You Were A Good Man Stan Marsh

Now I feel like it’s finally okay to talk about the mid-season finale of Southpark, after the episode has been up online for over a week, so anyone who wanted to see definitely would have. I suppose the question is, “Who cares about Southpark anymore?”

While Southpark is a big part of pop culture here in America,  known for memorable characters, and taking effective jabs at the current politics and trends within America using their special brand of absurdity and toilet humor. Although the newest season has gone mostly ignored, on Wednesdays when the new episodes aired, I had class, and it was the perfect way for me to unwind. I’ll go ahead and say it–I have loved season 15. But Trey Parker and Matt Stone aren’t ones to not rock the boat.

The big thing about Southpark was the sad and serious note it left the series hanging on. Changes and events happen in the series, but Southpark is never serious about them. It tries to present things in a funny and light-hearted manner, such as Mr. Garrison’s choice to become Mrs. Garrison or the death of Chef. The dead seriousness with how the episode ended made it stand out.

But it was also a heartbreaking episode. Characters are in pain, and things don’t get better and everyone is happy again when it reaches the 30 minute mark. Stan starts seeing everything around him as crap, and he’s never cured of it. It leads to him losing Kyle, Kenny, and Cartman as friends (if you count Cartman as a friend). The worst moment in all this is when Kyle gears up to give one of his motivation speeches, but all Stan can see is shit spewing from his former best friend’s mouth.

Although Stan has a reason to see the world as shit, we come to see in this episode. One of my favorite parts of the series is the dysfunctional relationship between Stan’s parents fueled by Randy Marsh immaturity and stupidity but that they always make it work out of love for each other. During this episode, this changed. The two realize they no longer love each other and choose to divorce. As my mom commented, “When you’re home life goes to shit, everything around you seems like shit.”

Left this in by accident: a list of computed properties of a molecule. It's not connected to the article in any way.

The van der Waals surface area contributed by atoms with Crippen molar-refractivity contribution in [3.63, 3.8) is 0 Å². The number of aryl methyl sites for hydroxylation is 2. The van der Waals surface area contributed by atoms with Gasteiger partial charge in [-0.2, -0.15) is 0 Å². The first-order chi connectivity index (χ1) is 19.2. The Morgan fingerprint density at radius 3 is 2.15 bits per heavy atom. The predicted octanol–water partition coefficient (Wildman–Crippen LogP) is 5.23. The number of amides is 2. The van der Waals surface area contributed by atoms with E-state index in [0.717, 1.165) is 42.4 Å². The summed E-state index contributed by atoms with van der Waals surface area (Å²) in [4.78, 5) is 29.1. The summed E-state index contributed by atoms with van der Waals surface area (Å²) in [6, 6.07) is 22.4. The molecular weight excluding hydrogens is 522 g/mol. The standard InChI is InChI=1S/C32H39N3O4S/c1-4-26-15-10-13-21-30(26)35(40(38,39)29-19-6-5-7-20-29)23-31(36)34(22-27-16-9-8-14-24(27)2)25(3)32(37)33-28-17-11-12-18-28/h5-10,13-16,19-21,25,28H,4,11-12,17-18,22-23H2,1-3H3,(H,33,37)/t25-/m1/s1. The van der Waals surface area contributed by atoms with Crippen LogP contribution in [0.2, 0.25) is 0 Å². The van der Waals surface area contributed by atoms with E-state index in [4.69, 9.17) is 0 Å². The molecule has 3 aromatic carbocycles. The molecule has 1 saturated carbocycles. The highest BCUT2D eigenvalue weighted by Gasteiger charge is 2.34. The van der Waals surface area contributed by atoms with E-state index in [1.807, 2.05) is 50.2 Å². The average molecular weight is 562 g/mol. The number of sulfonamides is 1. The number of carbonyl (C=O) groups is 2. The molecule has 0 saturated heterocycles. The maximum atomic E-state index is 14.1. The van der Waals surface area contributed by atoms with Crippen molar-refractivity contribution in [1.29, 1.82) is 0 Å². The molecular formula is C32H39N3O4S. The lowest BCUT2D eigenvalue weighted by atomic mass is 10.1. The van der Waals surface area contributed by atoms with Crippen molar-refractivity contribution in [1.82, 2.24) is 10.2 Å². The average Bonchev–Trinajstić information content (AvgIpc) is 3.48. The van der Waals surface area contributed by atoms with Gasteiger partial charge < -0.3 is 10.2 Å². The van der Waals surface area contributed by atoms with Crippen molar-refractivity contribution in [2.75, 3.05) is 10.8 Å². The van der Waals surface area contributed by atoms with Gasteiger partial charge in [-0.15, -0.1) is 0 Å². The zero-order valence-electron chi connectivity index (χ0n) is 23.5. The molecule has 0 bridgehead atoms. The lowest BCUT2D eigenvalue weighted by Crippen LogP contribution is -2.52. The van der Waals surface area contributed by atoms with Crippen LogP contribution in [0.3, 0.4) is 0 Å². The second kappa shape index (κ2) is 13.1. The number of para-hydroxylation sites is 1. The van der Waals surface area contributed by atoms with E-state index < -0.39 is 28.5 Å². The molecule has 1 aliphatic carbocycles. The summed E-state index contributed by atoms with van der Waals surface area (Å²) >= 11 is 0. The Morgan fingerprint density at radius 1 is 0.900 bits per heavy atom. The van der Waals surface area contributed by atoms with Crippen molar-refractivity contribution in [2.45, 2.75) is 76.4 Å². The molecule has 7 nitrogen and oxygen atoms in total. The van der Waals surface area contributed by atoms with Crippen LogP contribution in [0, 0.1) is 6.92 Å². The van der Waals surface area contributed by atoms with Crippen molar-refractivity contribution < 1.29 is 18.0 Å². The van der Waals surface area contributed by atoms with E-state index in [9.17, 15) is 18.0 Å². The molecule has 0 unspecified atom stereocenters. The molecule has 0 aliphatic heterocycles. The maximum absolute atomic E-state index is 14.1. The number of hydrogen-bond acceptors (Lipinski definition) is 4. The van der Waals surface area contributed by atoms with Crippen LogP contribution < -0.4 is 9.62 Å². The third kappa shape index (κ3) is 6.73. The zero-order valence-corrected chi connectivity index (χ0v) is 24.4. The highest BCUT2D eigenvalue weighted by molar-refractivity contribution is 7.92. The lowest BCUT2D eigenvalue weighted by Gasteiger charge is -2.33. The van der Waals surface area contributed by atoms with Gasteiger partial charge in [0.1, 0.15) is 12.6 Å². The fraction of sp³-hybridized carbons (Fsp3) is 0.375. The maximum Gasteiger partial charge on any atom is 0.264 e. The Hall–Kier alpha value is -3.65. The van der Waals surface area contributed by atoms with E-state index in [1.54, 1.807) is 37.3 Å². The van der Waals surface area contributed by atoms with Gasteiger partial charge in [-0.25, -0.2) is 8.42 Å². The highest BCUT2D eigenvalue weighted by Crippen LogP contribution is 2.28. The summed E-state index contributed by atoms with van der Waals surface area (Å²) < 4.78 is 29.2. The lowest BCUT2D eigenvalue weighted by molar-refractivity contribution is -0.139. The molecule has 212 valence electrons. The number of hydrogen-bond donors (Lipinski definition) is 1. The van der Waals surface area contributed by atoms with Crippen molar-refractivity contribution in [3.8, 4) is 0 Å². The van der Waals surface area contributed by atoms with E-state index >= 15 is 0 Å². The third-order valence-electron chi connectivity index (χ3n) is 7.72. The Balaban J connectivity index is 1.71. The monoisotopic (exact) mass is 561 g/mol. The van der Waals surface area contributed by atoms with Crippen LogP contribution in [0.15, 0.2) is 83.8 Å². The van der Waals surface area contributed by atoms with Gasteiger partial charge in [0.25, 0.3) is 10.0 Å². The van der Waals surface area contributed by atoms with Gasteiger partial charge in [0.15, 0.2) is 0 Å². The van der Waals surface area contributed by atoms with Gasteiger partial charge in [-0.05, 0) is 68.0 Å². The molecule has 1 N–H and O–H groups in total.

I think the most powerful moment was without a doubt the Landslide montage. For me, I was watching it, waiting for things to get better, and when that happened, it’s when I realized without a doubt that it wasn’t going to get better.

There has been much speculation whether this episode is a message from Matt and Trey that this is the last season of Southpark with the theme of growing apart and no longer enjoying things you once loved. I’m not really sure if I can say one way or the other. If it is, it’s understandable, Southpark has enjoyed a great run, but with The Book Of Mormon, they’ve proved they can move on to bigger and better things. I also don’t know how the show will work without Stan.

I mean, he's not Kenny, who's purpose is to die in many many different ways.

But I honestly hope things get better for him someday. Maybe Stan and Kyle can’t best friends, but I like to think that at some future point, such as in high school, they reconcile.

No matter what happens, Southpark is never going to seem like the same show. As they’d say in Shortpacked, the drama tag has been pulled, and there’s no going back.

 

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